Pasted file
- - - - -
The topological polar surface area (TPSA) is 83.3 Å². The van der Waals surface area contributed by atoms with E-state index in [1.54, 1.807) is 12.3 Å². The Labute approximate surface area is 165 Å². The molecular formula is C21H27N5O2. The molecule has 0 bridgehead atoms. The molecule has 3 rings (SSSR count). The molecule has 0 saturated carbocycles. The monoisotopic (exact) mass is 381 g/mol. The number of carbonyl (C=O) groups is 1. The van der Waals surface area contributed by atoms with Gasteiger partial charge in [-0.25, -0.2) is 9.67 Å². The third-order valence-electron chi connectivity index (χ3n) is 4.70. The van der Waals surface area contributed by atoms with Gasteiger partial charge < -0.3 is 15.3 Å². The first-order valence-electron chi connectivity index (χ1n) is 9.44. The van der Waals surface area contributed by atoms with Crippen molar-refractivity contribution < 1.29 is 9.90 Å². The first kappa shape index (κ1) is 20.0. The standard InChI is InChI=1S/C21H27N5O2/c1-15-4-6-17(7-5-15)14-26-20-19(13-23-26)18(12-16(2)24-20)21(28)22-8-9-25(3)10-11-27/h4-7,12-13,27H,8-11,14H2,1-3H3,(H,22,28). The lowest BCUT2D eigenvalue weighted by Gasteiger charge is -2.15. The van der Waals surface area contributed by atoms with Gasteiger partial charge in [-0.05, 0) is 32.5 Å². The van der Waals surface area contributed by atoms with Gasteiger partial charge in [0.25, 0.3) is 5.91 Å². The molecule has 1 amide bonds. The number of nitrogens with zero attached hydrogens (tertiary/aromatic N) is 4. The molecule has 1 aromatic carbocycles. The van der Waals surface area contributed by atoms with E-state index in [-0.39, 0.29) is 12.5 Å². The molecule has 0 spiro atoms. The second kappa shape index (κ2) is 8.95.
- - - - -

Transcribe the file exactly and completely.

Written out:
The topological polar surface area (TPSA) is 83.3 Å². The van der Waals surface area contributed by atoms with E-state index in [1.54, 1.807) is 12.3 Å². The Labute approximate surface area is 165 Å². The molecular formula is C21H27N5O2. The molecule has 0 bridgehead atoms. The molecule has 3 rings (SSSR count). The molecule has 0 saturated carbocycles. The monoisotopic (exact) mass is 381 g/mol. The number of carbonyl (C=O) groups is 1. The van der Waals surface area contributed by atoms with Gasteiger partial charge in [-0.25, -0.2) is 9.67 Å². The third-order valence-electron chi connectivity index (χ3n) is 4.70. The van der Waals surface area contributed by atoms with Gasteiger partial charge < -0.3 is 15.3 Å². The first-order valence-electron chi connectivity index (χ1n) is 9.44. The van der Waals surface area contributed by atoms with Crippen molar-refractivity contribution < 1.29 is 9.90 Å². The first kappa shape index (κ1) is 20.0. The standard InChI is InChI=1S/C21H27N5O2/c1-15-4-6-17(7-5-15)14-26-20-19(13-23-26)18(12-16(2)24-20)21(28)22-8-9-25(3)10-11-27/h4-7,12-13,27H,8-11,14H2,1-3H3,(H,22,28). The lowest BCUT2D eigenvalue weighted by Gasteiger charge is -2.15. The van der Waals surface area contributed by atoms with Gasteiger partial charge in [-0.05, 0) is 32.5 Å². The van der Waals surface area contributed by atoms with Gasteiger partial charge in [0.25, 0.3) is 5.91 Å². The molecule has 1 amide bonds. The number of nitrogens with zero attached hydrogens (tertiary/aromatic N) is 4. The molecule has 1 aromatic carbocycles. The van der Waals surface area contributed by atoms with E-state index in [-0.39, 0.29) is 12.5 Å². The molecule has 0 spiro atoms. The second kappa shape index (κ2) is 8.95.